One evening last week, as I was reading Khaled Hosseini’s novel The Kite Runner, I paused at the end of a paragraph. That paragraph, I realized, had just given me exceptional pleasure. An aesthetic pleasure, to be sure, but no less keen for that.
Here is the paragraph, which depicts a winter morning in Kabul:
Here is what I do on the first day of snowfall every year: I step out of the house early in the morning, still in my pajamas, hugging my arms against the chill. I find the driveway, my father’s car, the walls, the trees, the rooftops, and the hills buried under a foot of snow. I smile. The sky is seamless and blue, the snow so white my eyes burn. I shovel a handful of the fresh snow into my mouth, listen to the muffled stillness broken only by the cawing of crows. I walk down the front steps, barefoot, and call for Hassan to come out and see.*
There are many reasons why a reader might relish this paragraph. My own enjoyment stemmed, in a general way, from the clarity, directness, and freshness of Hosseini’s prose. More specifically, it derived from Hosseini’s sensuous, evocative imagery, his deft handling of cadence, and his construction of an intimate narrative voice: that of a grown man tenderly recalling his childhood. Experiencing all those qualities and more, I experienced the complex pleasure they provided.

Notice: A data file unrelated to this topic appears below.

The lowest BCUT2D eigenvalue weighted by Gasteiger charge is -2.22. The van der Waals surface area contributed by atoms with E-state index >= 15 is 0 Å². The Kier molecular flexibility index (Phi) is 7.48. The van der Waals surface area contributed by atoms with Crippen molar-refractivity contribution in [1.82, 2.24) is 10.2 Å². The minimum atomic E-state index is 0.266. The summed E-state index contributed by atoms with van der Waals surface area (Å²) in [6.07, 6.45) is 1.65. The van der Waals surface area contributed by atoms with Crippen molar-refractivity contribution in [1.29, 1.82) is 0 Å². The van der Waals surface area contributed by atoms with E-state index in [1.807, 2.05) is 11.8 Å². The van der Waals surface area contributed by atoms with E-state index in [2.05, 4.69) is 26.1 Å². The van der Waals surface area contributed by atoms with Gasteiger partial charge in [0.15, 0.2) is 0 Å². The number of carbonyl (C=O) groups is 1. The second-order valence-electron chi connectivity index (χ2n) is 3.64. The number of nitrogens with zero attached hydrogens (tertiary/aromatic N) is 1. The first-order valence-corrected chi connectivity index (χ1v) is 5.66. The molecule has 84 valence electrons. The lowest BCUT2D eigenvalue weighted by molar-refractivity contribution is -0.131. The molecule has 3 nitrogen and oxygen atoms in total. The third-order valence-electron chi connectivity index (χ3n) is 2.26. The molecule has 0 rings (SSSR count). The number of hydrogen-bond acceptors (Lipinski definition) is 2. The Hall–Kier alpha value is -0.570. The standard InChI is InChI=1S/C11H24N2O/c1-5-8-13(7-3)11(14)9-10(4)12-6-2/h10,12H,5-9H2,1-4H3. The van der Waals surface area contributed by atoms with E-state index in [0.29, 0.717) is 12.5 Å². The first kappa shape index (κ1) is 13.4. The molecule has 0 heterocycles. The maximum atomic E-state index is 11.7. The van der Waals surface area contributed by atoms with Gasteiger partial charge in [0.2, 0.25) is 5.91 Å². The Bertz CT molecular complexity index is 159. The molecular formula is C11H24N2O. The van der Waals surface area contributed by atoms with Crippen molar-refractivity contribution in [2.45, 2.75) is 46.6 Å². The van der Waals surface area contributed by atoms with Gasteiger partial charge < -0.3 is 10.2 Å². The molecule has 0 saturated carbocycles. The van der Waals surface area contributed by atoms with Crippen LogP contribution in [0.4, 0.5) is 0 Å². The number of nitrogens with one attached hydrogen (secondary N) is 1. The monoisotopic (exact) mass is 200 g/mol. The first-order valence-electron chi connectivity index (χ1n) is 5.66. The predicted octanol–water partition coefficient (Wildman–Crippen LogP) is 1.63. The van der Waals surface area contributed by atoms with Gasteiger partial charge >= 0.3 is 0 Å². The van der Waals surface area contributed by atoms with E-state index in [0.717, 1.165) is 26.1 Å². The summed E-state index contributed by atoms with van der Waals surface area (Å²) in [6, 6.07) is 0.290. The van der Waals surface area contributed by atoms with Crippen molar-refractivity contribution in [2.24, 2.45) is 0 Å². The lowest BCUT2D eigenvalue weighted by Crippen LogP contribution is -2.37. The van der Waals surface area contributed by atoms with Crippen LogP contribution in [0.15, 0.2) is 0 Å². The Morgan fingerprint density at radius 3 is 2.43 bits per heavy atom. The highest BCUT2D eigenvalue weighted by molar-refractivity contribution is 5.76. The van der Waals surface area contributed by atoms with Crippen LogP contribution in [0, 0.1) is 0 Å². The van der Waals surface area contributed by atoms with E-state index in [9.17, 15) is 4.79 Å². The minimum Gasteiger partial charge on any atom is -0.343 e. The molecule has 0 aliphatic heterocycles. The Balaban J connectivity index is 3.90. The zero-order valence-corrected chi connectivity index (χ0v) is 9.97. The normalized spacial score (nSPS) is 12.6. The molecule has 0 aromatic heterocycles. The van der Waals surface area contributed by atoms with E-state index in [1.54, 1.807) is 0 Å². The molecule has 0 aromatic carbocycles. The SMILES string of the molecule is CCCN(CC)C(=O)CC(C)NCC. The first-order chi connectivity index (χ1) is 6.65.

Yet, had I not paused, I might never have realized what I was experiencing. Almost certainly, I was thinking as I read, but thinking is not the same as realizing the experience one is having, an experience that includes but is not limited to thought. Understandably, much of our educational effort focuses on teaching students how to think, critically and conceptually. Far more rare, however, is systematic training in how to realize what one is experiencing. And toward that end, meditative practice can play an important, complementary role, not only in education but also in our everyday lives. (more…)